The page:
Call me back
Explore the simple yet powerful world of callbacks
with a couple of examples in java . Imagine it’s a pleasant sunday and you have decided to bake a chocolate cake. Halfway into the process you realise that you are missing a key ingredient, cocoa. Now there are two ways to proceed further, one you yourself can walk down to the nearest store and get a hold of cocoa or you can ask a person to do it for you and carry on the baking process whilst he is away.
Now considering that you are hungry and you want to eat the cake as soon as possible the second option seems like the best choice. So you handover some money to that person, ask him/her to buy the cocoa. While this process is being carried out you are not waiting and continue with the baking. After he arrives with the cocoa you take it from him complete the cake.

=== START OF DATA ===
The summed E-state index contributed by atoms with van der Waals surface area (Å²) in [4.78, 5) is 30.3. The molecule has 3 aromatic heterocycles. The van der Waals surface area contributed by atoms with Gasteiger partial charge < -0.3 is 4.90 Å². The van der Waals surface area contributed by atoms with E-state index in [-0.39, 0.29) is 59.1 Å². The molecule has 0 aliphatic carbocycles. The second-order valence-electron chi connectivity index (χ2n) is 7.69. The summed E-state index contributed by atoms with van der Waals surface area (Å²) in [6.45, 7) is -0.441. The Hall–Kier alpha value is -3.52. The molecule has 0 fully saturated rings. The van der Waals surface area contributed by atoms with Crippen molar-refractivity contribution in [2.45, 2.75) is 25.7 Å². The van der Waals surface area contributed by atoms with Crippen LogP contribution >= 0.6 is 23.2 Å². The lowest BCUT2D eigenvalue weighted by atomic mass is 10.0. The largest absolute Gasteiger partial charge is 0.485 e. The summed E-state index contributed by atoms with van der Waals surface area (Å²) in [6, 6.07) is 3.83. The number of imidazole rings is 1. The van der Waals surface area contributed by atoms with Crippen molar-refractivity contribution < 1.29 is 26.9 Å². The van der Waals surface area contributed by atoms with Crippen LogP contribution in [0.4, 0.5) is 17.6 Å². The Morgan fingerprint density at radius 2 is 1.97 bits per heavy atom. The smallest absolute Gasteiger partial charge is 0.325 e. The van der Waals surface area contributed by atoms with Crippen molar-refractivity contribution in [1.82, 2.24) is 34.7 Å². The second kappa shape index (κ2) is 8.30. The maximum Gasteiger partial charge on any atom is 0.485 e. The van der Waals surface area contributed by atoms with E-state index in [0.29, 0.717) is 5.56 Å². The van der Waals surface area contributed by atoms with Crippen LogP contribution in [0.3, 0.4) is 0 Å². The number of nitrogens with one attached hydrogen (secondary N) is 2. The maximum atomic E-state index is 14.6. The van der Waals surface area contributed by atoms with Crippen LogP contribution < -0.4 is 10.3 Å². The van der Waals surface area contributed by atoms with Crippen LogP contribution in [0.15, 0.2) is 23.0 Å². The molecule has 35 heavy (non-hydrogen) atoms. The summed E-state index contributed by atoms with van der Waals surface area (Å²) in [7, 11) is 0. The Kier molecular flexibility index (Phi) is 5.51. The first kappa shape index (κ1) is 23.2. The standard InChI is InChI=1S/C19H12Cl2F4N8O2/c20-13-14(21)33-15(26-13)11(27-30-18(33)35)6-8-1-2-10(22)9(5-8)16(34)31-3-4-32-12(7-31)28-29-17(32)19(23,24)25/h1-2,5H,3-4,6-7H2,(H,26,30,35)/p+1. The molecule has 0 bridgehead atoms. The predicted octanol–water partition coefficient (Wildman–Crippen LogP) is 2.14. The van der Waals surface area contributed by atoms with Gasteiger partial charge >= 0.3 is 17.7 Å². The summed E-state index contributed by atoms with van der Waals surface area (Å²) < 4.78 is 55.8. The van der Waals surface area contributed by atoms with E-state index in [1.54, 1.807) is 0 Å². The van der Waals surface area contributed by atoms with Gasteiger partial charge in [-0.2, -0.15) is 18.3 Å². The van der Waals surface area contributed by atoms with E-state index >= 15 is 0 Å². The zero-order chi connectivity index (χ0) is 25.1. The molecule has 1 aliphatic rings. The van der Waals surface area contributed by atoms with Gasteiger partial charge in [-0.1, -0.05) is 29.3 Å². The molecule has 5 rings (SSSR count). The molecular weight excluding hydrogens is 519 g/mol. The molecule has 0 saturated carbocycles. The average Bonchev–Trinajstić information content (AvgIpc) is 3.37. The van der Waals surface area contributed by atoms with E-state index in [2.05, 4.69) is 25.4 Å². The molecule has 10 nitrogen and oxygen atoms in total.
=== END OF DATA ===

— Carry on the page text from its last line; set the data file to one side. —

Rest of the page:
Now in the world of software and programming, people are making the cake all the time. The process cannot wait for something to complete in order to proceed further. This scenario is achieved through callbacks. So the usual method is - you register a callback function for a particular task, initiate that task and finally receive the result inside the callback function you registered previously. Let’s look at an example.
So you gathered all the ingredients and initiated a process for obtaining cocoa. While that was being executed you were not idle and made the dough. Your getCocoa function might look something like this.
The CakeCallback in this case is a simple java interface that contains one method for delivering the cocoa.
The android framework uses callbacks all the time. The View.OnClickListener is an example of a simple callback mechanism. When you set an onClick listener for a view component android takes a callback as an input argument. Whenever that component is cliked the listener is fired and you receive a callback inside the onClick method. Any operation that must not block the current execution can do so by using a callback.